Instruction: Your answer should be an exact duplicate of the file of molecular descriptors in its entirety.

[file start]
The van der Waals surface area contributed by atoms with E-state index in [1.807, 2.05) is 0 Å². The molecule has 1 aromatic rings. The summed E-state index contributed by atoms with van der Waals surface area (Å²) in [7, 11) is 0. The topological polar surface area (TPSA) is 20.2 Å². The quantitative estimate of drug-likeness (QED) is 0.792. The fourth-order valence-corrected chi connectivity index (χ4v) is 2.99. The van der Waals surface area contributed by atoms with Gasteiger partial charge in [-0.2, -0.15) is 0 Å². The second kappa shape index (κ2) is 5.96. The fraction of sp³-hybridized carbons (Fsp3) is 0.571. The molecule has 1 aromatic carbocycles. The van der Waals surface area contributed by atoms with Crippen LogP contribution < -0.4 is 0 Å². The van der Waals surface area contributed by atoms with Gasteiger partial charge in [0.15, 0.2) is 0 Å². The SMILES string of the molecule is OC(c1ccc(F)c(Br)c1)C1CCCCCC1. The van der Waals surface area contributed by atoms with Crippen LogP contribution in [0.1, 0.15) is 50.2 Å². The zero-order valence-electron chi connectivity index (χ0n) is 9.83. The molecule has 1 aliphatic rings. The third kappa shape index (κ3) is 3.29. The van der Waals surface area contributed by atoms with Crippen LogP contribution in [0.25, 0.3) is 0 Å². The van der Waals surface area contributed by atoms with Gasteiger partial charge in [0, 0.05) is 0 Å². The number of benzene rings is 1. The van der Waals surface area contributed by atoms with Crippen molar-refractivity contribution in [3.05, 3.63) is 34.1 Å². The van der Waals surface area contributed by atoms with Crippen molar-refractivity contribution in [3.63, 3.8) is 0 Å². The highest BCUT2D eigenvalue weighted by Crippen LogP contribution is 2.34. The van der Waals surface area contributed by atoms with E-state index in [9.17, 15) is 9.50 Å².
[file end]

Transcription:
The van der Waals surface area contributed by atoms with E-state index in [1.807, 2.05) is 0 Å². The molecule has 1 aromatic rings. The summed E-state index contributed by atoms with van der Waals surface area (Å²) in [7, 11) is 0. The topological polar surface area (TPSA) is 20.2 Å². The quantitative estimate of drug-likeness (QED) is 0.792. The fourth-order valence-corrected chi connectivity index (χ4v) is 2.99. The van der Waals surface area contributed by atoms with Gasteiger partial charge in [-0.2, -0.15) is 0 Å². The second kappa shape index (κ2) is 5.96. The fraction of sp³-hybridized carbons (Fsp3) is 0.571. The molecule has 1 aromatic carbocycles. The van der Waals surface area contributed by atoms with Crippen LogP contribution < -0.4 is 0 Å². The van der Waals surface area contributed by atoms with Gasteiger partial charge in [0.15, 0.2) is 0 Å². The SMILES string of the molecule is OC(c1ccc(F)c(Br)c1)C1CCCCCC1. The van der Waals surface area contributed by atoms with Crippen LogP contribution in [0.1, 0.15) is 50.2 Å². The zero-order valence-electron chi connectivity index (χ0n) is 9.83. The molecule has 1 aliphatic rings. The third kappa shape index (κ3) is 3.29. The van der Waals surface area contributed by atoms with Crippen LogP contribution in [0.25, 0.3) is 0 Å². The van der Waals surface area contributed by atoms with Gasteiger partial charge in [0, 0.05) is 0 Å². The number of benzene rings is 1. The van der Waals surface area contributed by atoms with Crippen molar-refractivity contribution in [3.05, 3.63) is 34.1 Å². The van der Waals surface area contributed by atoms with Crippen molar-refractivity contribution in [3.63, 3.8) is 0 Å². The highest BCUT2D eigenvalue weighted by Crippen LogP contribution is 2.34. The van der Waals surface area contributed by atoms with E-state index in [9.17, 15) is 9.50 Å².